Nor will you hear much talk from Owens about obscenity laws, although he was a spear-carrier for the religious right in 1994 when he carried a measure that opponents denounced as an attempt to stifle free speech. You just find Owens being Owens. Being careful. Being very, very careful.
How much of a change would Bill Owens be from moderate Democrat Roy Romer? Asked whether gay groups would be welcome at the Governor's Mansion, as Romer has welcomed them, the candidate says, "Oh, yeah. The Governor's Mansion is the people's house--I know that sounds Soviet, like 'the people's' factory. But all Coloradans are welcome there as long as they're law-abiding and don't muddy up the carpets."
No, no, Bill, not gay tourists or other casual visitors. How about gays or gay groups being invited for more formal visits?
"I have no animus toward them," Owens says. "I don't think there will be fallout for gays."
How about social-services contracts being awarded to openly gay providers?
"I would not exclude gay and lesbian providers," he says, "nor would I promise to include them."
Don't expect Owens to give the key to the state to the president of Trojan condoms, either. But what about education programs emphasizing safe sex? "I would want to make sure there's a balance with abstinence," he says.
Balance is often the key, anyway. "You've got to be governor of all the people--very open-minded and very tolerant," Romer, now ending twelve years as Colorado's governor, tells Westword. "If there's an AIDS march, you have to go out and participate. You have to use your discretion, of course. But Cinco de Mayo, Juneteenth, conservative church groups, also liberals, NOW--you do it."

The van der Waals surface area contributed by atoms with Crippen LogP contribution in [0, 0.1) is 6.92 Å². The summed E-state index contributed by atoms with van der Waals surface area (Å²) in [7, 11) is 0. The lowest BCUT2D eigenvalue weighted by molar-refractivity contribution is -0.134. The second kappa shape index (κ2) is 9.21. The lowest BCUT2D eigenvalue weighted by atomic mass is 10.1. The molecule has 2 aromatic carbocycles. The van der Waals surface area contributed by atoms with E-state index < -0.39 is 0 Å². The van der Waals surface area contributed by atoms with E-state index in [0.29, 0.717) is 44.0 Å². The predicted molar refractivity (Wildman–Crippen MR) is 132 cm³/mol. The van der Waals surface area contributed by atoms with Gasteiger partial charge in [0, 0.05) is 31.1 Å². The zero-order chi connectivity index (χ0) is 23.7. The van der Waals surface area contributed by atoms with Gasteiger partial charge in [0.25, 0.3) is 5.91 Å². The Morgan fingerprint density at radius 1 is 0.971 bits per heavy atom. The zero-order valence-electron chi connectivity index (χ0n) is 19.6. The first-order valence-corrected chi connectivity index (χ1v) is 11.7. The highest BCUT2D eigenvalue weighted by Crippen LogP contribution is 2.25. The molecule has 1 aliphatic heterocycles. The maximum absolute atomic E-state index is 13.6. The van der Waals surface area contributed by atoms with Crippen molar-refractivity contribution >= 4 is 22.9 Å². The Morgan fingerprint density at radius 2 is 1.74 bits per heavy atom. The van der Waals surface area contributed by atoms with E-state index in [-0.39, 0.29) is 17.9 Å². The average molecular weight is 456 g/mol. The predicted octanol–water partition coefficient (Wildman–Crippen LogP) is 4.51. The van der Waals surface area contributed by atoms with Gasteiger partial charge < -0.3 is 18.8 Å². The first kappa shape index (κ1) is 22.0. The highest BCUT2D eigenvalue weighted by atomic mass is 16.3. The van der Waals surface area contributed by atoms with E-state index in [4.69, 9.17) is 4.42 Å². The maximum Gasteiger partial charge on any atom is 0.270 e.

The religious right may sneer at such remarks, but Romer has even huddled with Focus on the Family's James Dobson, the most powerful media magnate of the religious right, to work on getting evangelical churches to set up day-care facilities.
"You have to be inclusive as governor," Romer says. "Social conservatives could begin to exclude people. I don't know how far that would go with Owens."
Owens has often allied himself with people--like Sixth District congressional candidate Barry Arrington--who are so rabid about abortion and pornography and all manner of sin that they view the world as "us vs. them" and can't keep their mouths shut about it. Owens, however, is not an intemperate speaker, though he has shown caustic flashes from time to time. Fourteen days before the August 11 primary, he appears to have a strong lead over his opponent, Senate president Tom Norton of Greeley. Although both are fiscal conservatives, there are striking differences between the smooth-talking, affable Owens and the stolid, not-ready-for-prime-time Norton. Owens is anti-abortion; Norton supports it. Yet that very touchy issue, which has split the GOP and has decided many elections, never dominates debates.